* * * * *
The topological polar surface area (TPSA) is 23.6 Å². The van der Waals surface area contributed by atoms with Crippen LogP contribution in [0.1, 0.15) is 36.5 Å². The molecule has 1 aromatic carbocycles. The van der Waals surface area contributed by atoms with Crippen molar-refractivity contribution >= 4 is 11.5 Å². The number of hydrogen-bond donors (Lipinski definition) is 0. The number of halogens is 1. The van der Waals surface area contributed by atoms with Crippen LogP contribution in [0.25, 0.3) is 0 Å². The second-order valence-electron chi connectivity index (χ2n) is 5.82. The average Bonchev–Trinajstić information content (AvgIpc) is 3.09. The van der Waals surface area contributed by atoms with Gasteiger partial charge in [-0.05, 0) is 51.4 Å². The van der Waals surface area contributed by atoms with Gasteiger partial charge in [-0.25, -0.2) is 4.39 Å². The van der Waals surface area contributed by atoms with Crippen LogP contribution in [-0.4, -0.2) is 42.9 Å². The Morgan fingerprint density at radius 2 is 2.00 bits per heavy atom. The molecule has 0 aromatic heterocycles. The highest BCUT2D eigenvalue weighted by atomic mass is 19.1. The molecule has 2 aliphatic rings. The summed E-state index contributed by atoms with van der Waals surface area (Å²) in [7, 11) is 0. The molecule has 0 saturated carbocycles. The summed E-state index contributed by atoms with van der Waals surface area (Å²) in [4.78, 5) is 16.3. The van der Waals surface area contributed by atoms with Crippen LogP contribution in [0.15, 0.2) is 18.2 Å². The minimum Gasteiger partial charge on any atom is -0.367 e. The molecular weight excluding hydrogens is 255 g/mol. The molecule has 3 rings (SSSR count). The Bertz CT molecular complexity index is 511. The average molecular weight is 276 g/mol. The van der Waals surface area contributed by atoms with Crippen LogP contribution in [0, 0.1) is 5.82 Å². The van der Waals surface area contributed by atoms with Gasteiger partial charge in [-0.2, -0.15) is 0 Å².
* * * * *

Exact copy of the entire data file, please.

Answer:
The topological polar surface area (TPSA) is 23.6 Å². The van der Waals surface area contributed by atoms with Crippen LogP contribution in [0.1, 0.15) is 36.5 Å². The molecule has 1 aromatic carbocycles. The van der Waals surface area contributed by atoms with Crippen molar-refractivity contribution >= 4 is 11.5 Å². The number of hydrogen-bond donors (Lipinski definition) is 0. The number of halogens is 1. The van der Waals surface area contributed by atoms with Crippen LogP contribution in [0.25, 0.3) is 0 Å². The second-order valence-electron chi connectivity index (χ2n) is 5.82. The average Bonchev–Trinajstić information content (AvgIpc) is 3.09. The van der Waals surface area contributed by atoms with Gasteiger partial charge in [-0.05, 0) is 51.4 Å². The van der Waals surface area contributed by atoms with Gasteiger partial charge in [-0.25, -0.2) is 4.39 Å². The van der Waals surface area contributed by atoms with Crippen LogP contribution in [-0.4, -0.2) is 42.9 Å². The Morgan fingerprint density at radius 2 is 2.00 bits per heavy atom. The molecule has 0 aromatic heterocycles. The highest BCUT2D eigenvalue weighted by atomic mass is 19.1. The molecule has 2 aliphatic rings. The summed E-state index contributed by atoms with van der Waals surface area (Å²) in [7, 11) is 0. The molecule has 0 saturated carbocycles. The summed E-state index contributed by atoms with van der Waals surface area (Å²) in [4.78, 5) is 16.3. The van der Waals surface area contributed by atoms with Crippen LogP contribution in [0.15, 0.2) is 18.2 Å². The minimum Gasteiger partial charge on any atom is -0.367 e. The molecular weight excluding hydrogens is 255 g/mol. The molecule has 3 rings (SSSR count). The Bertz CT molecular complexity index is 511. The average molecular weight is 276 g/mol. The van der Waals surface area contributed by atoms with Crippen LogP contribution in [0, 0.1) is 5.82 Å². The van der Waals surface area contributed by atoms with Gasteiger partial charge in [-0.2, -0.15) is 0 Å².